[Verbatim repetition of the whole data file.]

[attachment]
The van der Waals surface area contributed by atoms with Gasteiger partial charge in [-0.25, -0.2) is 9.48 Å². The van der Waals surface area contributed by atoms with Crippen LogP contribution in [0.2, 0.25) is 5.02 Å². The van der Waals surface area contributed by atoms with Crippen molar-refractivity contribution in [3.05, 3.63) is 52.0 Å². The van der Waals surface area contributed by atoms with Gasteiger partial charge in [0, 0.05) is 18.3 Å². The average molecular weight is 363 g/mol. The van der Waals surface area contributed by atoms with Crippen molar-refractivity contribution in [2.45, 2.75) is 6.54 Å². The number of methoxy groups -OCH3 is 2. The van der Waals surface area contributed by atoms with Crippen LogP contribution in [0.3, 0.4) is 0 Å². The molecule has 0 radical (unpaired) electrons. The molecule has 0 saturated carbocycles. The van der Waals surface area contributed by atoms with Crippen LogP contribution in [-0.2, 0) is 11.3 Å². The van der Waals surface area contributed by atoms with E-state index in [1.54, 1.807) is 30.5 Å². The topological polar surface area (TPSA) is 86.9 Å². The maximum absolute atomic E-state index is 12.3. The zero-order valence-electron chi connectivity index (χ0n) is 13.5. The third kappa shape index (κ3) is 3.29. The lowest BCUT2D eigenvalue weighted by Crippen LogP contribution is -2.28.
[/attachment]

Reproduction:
The van der Waals surface area contributed by atoms with Gasteiger partial charge in [-0.25, -0.2) is 9.48 Å². The van der Waals surface area contributed by atoms with Crippen LogP contribution in [0.2, 0.25) is 5.02 Å². The van der Waals surface area contributed by atoms with Crippen molar-refractivity contribution in [3.05, 3.63) is 52.0 Å². The van der Waals surface area contributed by atoms with Gasteiger partial charge in [0, 0.05) is 18.3 Å². The average molecular weight is 363 g/mol. The van der Waals surface area contributed by atoms with Crippen molar-refractivity contribution in [2.45, 2.75) is 6.54 Å². The number of methoxy groups -OCH3 is 2. The van der Waals surface area contributed by atoms with Crippen LogP contribution in [0.3, 0.4) is 0 Å². The molecule has 0 radical (unpaired) electrons. The molecule has 0 saturated carbocycles. The van der Waals surface area contributed by atoms with Crippen LogP contribution in [-0.2, 0) is 11.3 Å². The van der Waals surface area contributed by atoms with E-state index in [1.54, 1.807) is 30.5 Å². The topological polar surface area (TPSA) is 86.9 Å². The maximum absolute atomic E-state index is 12.3. The zero-order valence-electron chi connectivity index (χ0n) is 13.5. The third kappa shape index (κ3) is 3.29. The lowest BCUT2D eigenvalue weighted by Crippen LogP contribution is -2.28.